photography · environment · social issues · politics
Eternal Protests in the City of The Eternal Spring
A critical look back at the 2021 protest in Colombia on the eve of the first anniversary.
Anhedonis Universum · in the limbo of mind and matter
An intergalactic journey from within the confines of my own home during isolation and COVID lockdowns
Little Big Top – Medellín’s 50 cent circuses
Fragments from a Perennial Conflict · 1994-2016
Massacre in Granada · 3 November 2000
At around midday on the 3rd November of 2000, the Bloque Metro of the AUC entered the small town of Granada in Eastern Antioquia province and began shooting, massacring 17 townsfolk and injuring four others. The town counted with a heavily fortified police station, but the police (a military rather than judicial force in Colombia) did not confront the paramilitaries who left the town without having been engaged by the security forces. Two days after the massacre, as the hundreds accompanied a dozen coffins to the cemetery overlooking the town, shots from automatic weapons rang out from the mountains to the south. Five weeks later, on the 6th of December, the FARC guerrilla detonated a car bomb close to the police station and attacked the police. A large part of the town centre was destroyed and 19 police and civilians were killed and 21 injured.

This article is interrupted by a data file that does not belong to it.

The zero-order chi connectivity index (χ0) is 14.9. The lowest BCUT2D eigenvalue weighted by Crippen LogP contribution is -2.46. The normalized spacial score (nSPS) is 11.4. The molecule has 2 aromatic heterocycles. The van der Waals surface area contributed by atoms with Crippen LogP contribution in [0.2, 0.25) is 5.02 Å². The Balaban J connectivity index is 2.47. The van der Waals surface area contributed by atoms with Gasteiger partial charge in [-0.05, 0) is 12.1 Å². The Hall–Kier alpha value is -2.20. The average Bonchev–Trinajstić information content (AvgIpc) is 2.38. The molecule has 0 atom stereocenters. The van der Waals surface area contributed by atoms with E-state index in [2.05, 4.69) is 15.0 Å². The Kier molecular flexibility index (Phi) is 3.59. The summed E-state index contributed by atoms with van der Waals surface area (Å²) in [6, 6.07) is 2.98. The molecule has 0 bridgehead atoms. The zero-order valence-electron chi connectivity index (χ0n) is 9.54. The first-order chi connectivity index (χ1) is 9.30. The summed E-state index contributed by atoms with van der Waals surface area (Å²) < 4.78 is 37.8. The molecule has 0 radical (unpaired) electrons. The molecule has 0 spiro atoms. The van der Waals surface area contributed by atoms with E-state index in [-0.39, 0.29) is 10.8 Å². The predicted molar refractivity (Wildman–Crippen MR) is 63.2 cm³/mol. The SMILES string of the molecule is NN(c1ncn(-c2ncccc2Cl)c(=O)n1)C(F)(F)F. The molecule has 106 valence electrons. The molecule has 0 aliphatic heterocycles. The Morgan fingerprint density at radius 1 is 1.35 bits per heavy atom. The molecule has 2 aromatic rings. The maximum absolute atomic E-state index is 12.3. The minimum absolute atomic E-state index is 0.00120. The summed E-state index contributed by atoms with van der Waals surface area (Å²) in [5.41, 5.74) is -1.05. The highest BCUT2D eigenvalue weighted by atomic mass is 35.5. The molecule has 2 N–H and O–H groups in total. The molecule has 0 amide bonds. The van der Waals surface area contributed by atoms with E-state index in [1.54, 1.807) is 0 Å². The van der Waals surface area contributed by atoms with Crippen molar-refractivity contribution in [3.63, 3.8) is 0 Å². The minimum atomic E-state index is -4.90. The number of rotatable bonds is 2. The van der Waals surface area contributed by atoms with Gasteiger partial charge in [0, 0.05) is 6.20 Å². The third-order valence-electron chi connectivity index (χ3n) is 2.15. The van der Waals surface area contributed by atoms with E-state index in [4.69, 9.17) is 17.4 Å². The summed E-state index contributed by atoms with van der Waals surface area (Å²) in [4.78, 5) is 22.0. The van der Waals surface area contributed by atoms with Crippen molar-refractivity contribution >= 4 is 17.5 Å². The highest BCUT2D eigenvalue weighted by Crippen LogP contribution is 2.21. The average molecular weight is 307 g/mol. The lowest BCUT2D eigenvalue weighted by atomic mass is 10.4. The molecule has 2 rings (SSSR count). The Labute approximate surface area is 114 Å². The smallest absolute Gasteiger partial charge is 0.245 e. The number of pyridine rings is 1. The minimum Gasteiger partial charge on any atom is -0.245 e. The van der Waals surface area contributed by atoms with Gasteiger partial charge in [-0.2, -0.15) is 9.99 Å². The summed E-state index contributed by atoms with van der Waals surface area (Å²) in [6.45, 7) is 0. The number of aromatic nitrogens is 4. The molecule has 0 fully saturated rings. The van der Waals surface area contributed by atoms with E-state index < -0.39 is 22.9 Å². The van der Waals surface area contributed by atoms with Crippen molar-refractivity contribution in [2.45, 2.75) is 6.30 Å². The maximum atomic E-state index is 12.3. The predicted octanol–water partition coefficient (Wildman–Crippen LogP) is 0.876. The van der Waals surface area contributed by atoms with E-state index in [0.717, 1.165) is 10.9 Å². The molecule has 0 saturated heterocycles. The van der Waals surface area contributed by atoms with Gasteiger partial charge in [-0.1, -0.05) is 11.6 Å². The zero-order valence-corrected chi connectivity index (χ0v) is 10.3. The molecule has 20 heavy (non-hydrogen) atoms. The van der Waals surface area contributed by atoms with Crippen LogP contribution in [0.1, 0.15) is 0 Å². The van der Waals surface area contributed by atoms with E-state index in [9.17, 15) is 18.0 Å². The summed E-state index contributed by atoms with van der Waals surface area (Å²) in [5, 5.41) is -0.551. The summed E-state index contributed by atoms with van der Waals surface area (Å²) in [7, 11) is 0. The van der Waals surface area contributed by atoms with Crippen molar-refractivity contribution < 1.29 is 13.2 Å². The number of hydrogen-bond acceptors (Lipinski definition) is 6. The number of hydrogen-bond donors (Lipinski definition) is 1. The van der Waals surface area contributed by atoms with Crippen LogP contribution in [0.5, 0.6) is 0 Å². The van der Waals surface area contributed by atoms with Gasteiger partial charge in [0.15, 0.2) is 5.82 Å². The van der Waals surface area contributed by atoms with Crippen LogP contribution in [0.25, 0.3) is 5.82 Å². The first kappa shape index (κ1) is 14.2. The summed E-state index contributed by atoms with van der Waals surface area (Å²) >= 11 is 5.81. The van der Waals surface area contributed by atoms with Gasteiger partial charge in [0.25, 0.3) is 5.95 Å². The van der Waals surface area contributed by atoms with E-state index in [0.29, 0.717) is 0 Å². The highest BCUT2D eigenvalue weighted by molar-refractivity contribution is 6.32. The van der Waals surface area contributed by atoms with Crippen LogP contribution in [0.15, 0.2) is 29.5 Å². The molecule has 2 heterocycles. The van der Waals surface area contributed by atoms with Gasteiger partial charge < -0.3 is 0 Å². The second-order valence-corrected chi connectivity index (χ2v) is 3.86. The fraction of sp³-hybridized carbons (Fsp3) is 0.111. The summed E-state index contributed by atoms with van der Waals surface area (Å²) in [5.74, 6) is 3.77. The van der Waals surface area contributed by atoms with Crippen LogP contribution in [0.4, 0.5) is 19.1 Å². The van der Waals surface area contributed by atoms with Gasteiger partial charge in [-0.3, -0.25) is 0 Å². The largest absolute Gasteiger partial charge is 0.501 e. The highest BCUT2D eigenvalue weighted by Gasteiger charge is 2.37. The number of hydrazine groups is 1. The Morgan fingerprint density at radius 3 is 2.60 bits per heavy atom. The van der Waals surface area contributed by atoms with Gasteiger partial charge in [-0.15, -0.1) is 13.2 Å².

The following day the FARC announced that they were to release some 500 captured soldiers and police.